The latest GOP debate was so entertainingly comical, it was like a Disney animated movie come to life. Add Christie and Trump and call it Snow White and the Nine Dwarves, says Leslie Bennetts.
It all has to come to an end sometime—sadly, even Republicans eventually have to face some semblance of reality, if only when they run out of money—but this weekend’s presidential debate was enough to make even the most cynical voter prematurely nostalgic.
How could it get any better than it’s already been?
The presidential campaign hasn’t even started yet, officially, but recent weeks have offered a veritable cornucopia of treasures to the dedicated aficionado of American politics. The latest GOP debate—the 10th so far—produced some wonderful new greatest-hits selections for the delectation of viewing audiences.
There were Mitt and Newt going all Fearless Warrior on us, like angry dads doing their best I’m-mad-as-hell-and-I’m-not-going-to-take-it-anymore impersonations, declaring that they would start a war on Iran if that gosh-darned country doesn’t just buckle under and do what we say.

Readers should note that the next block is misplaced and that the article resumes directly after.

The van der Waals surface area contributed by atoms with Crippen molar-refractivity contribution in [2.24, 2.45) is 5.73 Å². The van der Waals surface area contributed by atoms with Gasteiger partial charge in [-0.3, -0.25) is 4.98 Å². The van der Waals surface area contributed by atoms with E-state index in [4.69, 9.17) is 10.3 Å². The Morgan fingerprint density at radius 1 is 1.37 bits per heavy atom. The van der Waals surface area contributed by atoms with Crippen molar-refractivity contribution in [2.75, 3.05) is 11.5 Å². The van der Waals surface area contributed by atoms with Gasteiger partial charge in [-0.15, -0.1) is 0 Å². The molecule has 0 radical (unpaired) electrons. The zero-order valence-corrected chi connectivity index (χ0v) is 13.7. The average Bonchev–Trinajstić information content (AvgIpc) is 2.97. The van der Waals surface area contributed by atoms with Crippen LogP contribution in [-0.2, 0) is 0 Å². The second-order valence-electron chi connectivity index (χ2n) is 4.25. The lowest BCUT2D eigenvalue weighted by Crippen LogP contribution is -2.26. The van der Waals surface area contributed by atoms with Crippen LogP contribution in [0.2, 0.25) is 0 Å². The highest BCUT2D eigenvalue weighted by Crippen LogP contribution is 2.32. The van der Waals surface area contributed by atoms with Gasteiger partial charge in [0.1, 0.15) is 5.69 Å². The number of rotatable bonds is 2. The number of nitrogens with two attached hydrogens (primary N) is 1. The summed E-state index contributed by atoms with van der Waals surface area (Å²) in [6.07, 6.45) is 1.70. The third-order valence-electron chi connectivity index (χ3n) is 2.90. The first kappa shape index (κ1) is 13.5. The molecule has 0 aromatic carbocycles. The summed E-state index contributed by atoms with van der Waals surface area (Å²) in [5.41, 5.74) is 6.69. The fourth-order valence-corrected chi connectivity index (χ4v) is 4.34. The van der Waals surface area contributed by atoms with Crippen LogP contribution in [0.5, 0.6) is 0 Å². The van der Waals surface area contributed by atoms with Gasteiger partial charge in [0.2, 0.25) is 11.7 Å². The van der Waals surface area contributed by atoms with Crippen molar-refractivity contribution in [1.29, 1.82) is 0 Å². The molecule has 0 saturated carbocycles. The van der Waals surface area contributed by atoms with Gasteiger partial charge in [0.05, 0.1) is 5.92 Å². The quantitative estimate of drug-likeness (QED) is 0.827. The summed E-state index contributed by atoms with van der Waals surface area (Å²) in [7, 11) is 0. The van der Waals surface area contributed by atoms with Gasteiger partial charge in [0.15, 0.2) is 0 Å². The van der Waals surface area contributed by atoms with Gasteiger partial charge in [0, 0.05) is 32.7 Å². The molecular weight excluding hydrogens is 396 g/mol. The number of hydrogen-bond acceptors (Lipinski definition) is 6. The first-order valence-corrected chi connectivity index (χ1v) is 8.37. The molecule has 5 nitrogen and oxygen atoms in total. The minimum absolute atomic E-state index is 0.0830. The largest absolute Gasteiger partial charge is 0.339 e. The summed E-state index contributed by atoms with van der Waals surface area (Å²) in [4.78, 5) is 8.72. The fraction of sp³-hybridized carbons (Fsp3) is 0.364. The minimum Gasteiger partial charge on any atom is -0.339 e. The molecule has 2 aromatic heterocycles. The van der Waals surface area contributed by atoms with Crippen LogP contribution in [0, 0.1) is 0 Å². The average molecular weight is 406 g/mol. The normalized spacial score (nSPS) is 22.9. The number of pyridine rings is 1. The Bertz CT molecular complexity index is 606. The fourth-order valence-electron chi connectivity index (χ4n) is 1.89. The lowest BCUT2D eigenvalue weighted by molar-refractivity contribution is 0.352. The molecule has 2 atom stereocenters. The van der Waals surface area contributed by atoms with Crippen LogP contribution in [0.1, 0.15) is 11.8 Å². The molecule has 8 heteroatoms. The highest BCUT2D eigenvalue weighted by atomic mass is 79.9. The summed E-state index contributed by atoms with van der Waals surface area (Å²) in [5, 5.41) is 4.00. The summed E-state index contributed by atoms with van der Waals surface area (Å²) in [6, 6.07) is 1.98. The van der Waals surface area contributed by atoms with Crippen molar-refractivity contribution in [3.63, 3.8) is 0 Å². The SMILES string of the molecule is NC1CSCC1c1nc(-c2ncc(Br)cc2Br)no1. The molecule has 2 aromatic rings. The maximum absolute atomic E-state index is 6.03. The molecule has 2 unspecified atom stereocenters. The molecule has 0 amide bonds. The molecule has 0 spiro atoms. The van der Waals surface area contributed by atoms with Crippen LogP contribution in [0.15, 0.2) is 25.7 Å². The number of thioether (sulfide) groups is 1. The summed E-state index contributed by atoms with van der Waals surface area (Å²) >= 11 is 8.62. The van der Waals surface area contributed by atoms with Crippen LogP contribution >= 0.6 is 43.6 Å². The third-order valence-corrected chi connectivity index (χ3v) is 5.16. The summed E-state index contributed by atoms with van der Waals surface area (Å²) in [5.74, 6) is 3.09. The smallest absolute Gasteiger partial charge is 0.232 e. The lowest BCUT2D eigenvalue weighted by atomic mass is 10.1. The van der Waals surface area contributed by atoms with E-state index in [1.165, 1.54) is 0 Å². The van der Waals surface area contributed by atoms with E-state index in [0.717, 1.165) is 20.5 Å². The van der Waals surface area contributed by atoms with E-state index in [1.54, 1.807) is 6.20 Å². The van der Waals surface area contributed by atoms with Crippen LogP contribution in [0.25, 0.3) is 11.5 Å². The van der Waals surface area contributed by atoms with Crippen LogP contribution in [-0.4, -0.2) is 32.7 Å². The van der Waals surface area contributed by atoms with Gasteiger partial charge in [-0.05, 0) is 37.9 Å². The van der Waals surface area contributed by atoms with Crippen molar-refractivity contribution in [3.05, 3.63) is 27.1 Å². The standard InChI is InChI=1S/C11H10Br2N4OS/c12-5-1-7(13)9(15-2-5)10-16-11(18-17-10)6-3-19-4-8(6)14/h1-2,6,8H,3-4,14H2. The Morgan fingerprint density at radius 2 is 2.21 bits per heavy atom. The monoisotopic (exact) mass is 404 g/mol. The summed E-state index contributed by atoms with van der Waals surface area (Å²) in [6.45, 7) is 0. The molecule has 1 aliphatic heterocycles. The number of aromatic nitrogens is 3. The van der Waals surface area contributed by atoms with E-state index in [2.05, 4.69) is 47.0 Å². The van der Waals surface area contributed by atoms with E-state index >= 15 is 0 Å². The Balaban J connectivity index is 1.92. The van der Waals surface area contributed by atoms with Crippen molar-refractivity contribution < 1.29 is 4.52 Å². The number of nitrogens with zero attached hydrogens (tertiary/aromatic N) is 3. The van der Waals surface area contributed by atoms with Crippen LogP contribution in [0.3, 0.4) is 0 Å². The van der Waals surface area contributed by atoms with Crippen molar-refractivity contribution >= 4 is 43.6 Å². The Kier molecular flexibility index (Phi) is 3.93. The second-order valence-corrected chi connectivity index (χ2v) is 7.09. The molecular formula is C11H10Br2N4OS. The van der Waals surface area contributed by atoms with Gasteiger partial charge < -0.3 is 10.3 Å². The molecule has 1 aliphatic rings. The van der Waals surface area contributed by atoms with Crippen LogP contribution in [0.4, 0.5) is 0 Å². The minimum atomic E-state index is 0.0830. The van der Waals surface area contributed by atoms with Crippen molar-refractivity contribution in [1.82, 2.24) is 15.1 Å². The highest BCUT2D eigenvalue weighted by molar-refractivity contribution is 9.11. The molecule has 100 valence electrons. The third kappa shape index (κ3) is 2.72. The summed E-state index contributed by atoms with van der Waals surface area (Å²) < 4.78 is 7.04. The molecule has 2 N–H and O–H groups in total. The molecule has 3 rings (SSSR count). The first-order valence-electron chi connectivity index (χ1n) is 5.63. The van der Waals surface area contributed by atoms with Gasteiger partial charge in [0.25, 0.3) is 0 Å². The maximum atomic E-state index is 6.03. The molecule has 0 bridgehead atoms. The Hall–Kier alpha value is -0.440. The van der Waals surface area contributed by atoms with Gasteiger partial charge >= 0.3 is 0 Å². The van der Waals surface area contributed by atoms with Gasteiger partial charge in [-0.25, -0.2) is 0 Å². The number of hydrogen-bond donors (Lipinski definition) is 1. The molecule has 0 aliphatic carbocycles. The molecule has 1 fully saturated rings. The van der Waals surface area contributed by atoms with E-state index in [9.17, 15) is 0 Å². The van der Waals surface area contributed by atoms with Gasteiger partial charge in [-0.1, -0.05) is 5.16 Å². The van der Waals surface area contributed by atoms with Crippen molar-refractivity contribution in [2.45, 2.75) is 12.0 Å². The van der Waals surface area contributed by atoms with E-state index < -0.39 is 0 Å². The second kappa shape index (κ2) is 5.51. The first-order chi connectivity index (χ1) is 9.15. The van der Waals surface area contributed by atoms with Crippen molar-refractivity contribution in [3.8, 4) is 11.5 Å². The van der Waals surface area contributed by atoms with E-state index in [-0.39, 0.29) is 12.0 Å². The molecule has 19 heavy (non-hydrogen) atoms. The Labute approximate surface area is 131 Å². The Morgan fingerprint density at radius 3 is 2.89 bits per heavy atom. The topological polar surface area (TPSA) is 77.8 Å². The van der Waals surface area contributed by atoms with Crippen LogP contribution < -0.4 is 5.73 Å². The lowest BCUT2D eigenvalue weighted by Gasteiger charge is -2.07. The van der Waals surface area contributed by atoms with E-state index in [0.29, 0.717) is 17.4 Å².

There were Michele and Herman, vowing that they wouldn’t hesitate to use waterboarding on bad guys who get obstinate; added bonus points should go to Herm for insisting that waterboarding isn’t torture. Since the writer Christopher Hitchens was brave enough to try it, perhaps Herm could stage a televised demonstration and undergo waterboarding himself, in order to show us all how it’s not unpleasant enough that we should lose any sleep over inflicting near-drowning on other human beings.
But the real highlight of the debate was when the camera occasionally pulled back and panned over the whole onstage line-up. It was thrilling—like seeing a beloved Disney animated movie come to life in the form of a contemporary political allegory.
Indeed, if you’re over 4 years old, how could the current Republican presidential race fail to qualify as your favorite-ever version of Snow White and the Seven Dwarves? But instead of Grumpy, Dopey and Sleepy, we’ve been treated to a whole new array of characters this season—more and better than ever!
The GOP’s bumper crop of nine dwarves is headed up by Mitt “I’m not a lying sleazeball!” Romney, still desperately trying to convince everyone that the earth is flat and that he isn’t a completely amoral political opportunist who will unhesitatingly reverse any position to pander to the voters. Without even addressing the fact that he drove to Canada with his dog strapped to the roof of his car, we could call him Smarmy.